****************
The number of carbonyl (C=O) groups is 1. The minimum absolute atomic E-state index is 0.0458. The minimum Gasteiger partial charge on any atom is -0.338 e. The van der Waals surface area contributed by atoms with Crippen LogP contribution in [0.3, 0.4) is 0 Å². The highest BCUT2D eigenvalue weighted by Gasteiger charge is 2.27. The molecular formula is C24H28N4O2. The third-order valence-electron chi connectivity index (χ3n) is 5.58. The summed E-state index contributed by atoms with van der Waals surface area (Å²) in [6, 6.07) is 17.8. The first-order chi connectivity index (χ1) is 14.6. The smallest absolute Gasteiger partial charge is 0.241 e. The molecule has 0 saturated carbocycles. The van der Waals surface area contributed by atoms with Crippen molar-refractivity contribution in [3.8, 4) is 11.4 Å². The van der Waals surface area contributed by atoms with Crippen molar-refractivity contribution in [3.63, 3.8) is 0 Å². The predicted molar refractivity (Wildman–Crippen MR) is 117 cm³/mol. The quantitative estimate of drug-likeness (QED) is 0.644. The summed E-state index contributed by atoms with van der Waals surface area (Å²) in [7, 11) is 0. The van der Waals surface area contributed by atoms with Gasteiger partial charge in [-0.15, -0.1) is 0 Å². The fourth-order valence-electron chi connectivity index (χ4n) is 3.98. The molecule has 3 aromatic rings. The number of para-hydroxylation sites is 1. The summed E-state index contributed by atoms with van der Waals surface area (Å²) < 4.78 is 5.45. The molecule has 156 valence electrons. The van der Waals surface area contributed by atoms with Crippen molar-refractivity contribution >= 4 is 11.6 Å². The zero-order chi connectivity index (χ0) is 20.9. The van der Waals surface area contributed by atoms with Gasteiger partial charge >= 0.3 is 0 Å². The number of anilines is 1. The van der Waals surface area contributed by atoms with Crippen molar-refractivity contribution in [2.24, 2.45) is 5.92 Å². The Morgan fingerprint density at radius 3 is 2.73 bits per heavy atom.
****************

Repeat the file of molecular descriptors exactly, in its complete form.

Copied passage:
The number of carbonyl (C=O) groups is 1. The minimum absolute atomic E-state index is 0.0458. The minimum Gasteiger partial charge on any atom is -0.338 e. The van der Waals surface area contributed by atoms with Crippen LogP contribution in [0.3, 0.4) is 0 Å². The highest BCUT2D eigenvalue weighted by Gasteiger charge is 2.27. The molecular formula is C24H28N4O2. The third-order valence-electron chi connectivity index (χ3n) is 5.58. The summed E-state index contributed by atoms with van der Waals surface area (Å²) in [6, 6.07) is 17.8. The first-order chi connectivity index (χ1) is 14.6. The smallest absolute Gasteiger partial charge is 0.241 e. The molecule has 0 saturated carbocycles. The van der Waals surface area contributed by atoms with Crippen molar-refractivity contribution in [3.8, 4) is 11.4 Å². The van der Waals surface area contributed by atoms with Crippen molar-refractivity contribution in [3.63, 3.8) is 0 Å². The predicted molar refractivity (Wildman–Crippen MR) is 117 cm³/mol. The quantitative estimate of drug-likeness (QED) is 0.644. The summed E-state index contributed by atoms with van der Waals surface area (Å²) in [7, 11) is 0. The van der Waals surface area contributed by atoms with Gasteiger partial charge in [-0.15, -0.1) is 0 Å². The fourth-order valence-electron chi connectivity index (χ4n) is 3.98. The molecule has 3 aromatic rings. The number of para-hydroxylation sites is 1. The summed E-state index contributed by atoms with van der Waals surface area (Å²) < 4.78 is 5.45. The molecule has 156 valence electrons. The van der Waals surface area contributed by atoms with Crippen molar-refractivity contribution >= 4 is 11.6 Å². The zero-order chi connectivity index (χ0) is 20.9. The van der Waals surface area contributed by atoms with Gasteiger partial charge >= 0.3 is 0 Å². The number of anilines is 1. The van der Waals surface area contributed by atoms with Crippen molar-refractivity contribution in [2.24, 2.45) is 5.92 Å². The Morgan fingerprint density at radius 3 is 2.73 bits per heavy atom.